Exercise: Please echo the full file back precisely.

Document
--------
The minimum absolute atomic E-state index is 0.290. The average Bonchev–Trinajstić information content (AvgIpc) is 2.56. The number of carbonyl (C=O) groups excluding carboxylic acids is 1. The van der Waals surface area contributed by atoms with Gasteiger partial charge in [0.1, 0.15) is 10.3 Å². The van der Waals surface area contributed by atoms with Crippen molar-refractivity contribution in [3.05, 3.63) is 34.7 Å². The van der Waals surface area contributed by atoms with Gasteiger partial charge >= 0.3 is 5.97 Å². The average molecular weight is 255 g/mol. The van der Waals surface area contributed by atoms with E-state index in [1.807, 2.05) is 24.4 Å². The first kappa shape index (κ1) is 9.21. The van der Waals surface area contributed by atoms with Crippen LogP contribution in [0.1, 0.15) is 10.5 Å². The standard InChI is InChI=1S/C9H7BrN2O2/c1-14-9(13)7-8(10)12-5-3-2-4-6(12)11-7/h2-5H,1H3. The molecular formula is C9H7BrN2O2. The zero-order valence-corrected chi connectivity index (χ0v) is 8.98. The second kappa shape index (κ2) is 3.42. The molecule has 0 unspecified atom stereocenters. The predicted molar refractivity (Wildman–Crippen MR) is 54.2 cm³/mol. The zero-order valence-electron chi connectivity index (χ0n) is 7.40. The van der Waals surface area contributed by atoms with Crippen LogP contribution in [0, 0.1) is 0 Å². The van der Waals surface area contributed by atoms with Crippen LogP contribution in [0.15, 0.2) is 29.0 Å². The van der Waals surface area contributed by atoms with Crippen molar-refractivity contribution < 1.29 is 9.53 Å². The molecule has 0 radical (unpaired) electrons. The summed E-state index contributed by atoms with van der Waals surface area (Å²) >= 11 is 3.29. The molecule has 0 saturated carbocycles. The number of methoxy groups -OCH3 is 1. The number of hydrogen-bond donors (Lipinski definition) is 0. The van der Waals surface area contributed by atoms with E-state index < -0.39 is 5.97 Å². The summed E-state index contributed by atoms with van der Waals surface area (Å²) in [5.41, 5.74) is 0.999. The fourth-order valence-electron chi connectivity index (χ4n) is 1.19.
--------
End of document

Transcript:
The minimum absolute atomic E-state index is 0.290. The average Bonchev–Trinajstić information content (AvgIpc) is 2.56. The number of carbonyl (C=O) groups excluding carboxylic acids is 1. The van der Waals surface area contributed by atoms with Gasteiger partial charge in [0.1, 0.15) is 10.3 Å². The van der Waals surface area contributed by atoms with Crippen molar-refractivity contribution in [3.05, 3.63) is 34.7 Å². The van der Waals surface area contributed by atoms with Gasteiger partial charge >= 0.3 is 5.97 Å². The average molecular weight is 255 g/mol. The van der Waals surface area contributed by atoms with E-state index in [1.807, 2.05) is 24.4 Å². The first kappa shape index (κ1) is 9.21. The van der Waals surface area contributed by atoms with Crippen LogP contribution in [0.1, 0.15) is 10.5 Å². The standard InChI is InChI=1S/C9H7BrN2O2/c1-14-9(13)7-8(10)12-5-3-2-4-6(12)11-7/h2-5H,1H3. The molecular formula is C9H7BrN2O2. The zero-order valence-corrected chi connectivity index (χ0v) is 8.98. The second kappa shape index (κ2) is 3.42. The molecule has 0 unspecified atom stereocenters. The predicted molar refractivity (Wildman–Crippen MR) is 54.2 cm³/mol. The zero-order valence-electron chi connectivity index (χ0n) is 7.40. The van der Waals surface area contributed by atoms with Crippen LogP contribution in [0, 0.1) is 0 Å². The van der Waals surface area contributed by atoms with Crippen LogP contribution in [0.15, 0.2) is 29.0 Å². The van der Waals surface area contributed by atoms with Crippen molar-refractivity contribution < 1.29 is 9.53 Å². The molecule has 0 radical (unpaired) electrons. The summed E-state index contributed by atoms with van der Waals surface area (Å²) >= 11 is 3.29. The molecule has 0 saturated carbocycles. The number of methoxy groups -OCH3 is 1. The number of hydrogen-bond donors (Lipinski definition) is 0. The van der Waals surface area contributed by atoms with E-state index < -0.39 is 5.97 Å². The summed E-state index contributed by atoms with van der Waals surface area (Å²) in [5.41, 5.74) is 0.999. The fourth-order valence-electron chi connectivity index (χ4n) is 1.19.